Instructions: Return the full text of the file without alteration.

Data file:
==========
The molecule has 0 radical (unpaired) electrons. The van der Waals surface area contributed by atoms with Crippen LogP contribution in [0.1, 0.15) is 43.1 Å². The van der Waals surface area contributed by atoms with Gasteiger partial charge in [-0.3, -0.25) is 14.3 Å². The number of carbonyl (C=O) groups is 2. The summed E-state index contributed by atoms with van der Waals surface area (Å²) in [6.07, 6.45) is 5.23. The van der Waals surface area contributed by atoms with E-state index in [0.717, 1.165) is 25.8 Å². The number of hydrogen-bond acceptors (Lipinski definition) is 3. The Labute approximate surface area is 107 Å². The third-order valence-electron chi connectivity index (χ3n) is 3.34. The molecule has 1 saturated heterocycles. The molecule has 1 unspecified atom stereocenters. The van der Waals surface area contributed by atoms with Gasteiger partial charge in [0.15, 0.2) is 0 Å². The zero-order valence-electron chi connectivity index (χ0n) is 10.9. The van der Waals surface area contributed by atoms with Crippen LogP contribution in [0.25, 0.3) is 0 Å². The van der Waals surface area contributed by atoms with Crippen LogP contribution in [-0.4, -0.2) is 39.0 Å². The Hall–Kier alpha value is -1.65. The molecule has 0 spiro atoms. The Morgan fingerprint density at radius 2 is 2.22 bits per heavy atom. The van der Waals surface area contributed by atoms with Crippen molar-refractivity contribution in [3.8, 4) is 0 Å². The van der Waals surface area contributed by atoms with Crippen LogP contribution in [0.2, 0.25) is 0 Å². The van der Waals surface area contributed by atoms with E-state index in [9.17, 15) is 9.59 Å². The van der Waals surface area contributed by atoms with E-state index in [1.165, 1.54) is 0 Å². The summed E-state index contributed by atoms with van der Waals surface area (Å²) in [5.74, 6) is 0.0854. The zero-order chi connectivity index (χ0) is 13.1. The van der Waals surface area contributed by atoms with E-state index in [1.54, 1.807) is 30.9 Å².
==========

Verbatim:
The molecule has 0 radical (unpaired) electrons. The van der Waals surface area contributed by atoms with Crippen LogP contribution in [0.1, 0.15) is 43.1 Å². The van der Waals surface area contributed by atoms with Gasteiger partial charge in [-0.3, -0.25) is 14.3 Å². The number of carbonyl (C=O) groups is 2. The summed E-state index contributed by atoms with van der Waals surface area (Å²) in [6.07, 6.45) is 5.23. The van der Waals surface area contributed by atoms with E-state index in [0.717, 1.165) is 25.8 Å². The number of hydrogen-bond acceptors (Lipinski definition) is 3. The Labute approximate surface area is 107 Å². The third-order valence-electron chi connectivity index (χ3n) is 3.34. The molecule has 1 saturated heterocycles. The molecule has 1 unspecified atom stereocenters. The van der Waals surface area contributed by atoms with Gasteiger partial charge in [0.15, 0.2) is 0 Å². The zero-order valence-electron chi connectivity index (χ0n) is 10.9. The van der Waals surface area contributed by atoms with Crippen LogP contribution in [0.25, 0.3) is 0 Å². The van der Waals surface area contributed by atoms with Crippen LogP contribution in [-0.4, -0.2) is 39.0 Å². The Hall–Kier alpha value is -1.65. The molecule has 0 spiro atoms. The Morgan fingerprint density at radius 2 is 2.22 bits per heavy atom. The van der Waals surface area contributed by atoms with Crippen molar-refractivity contribution in [3.8, 4) is 0 Å². The van der Waals surface area contributed by atoms with Crippen LogP contribution in [0.2, 0.25) is 0 Å². The van der Waals surface area contributed by atoms with E-state index in [9.17, 15) is 9.59 Å². The van der Waals surface area contributed by atoms with E-state index in [1.165, 1.54) is 0 Å². The summed E-state index contributed by atoms with van der Waals surface area (Å²) in [5.74, 6) is 0.0854. The zero-order chi connectivity index (χ0) is 13.1. The van der Waals surface area contributed by atoms with E-state index in [1.54, 1.807) is 30.9 Å².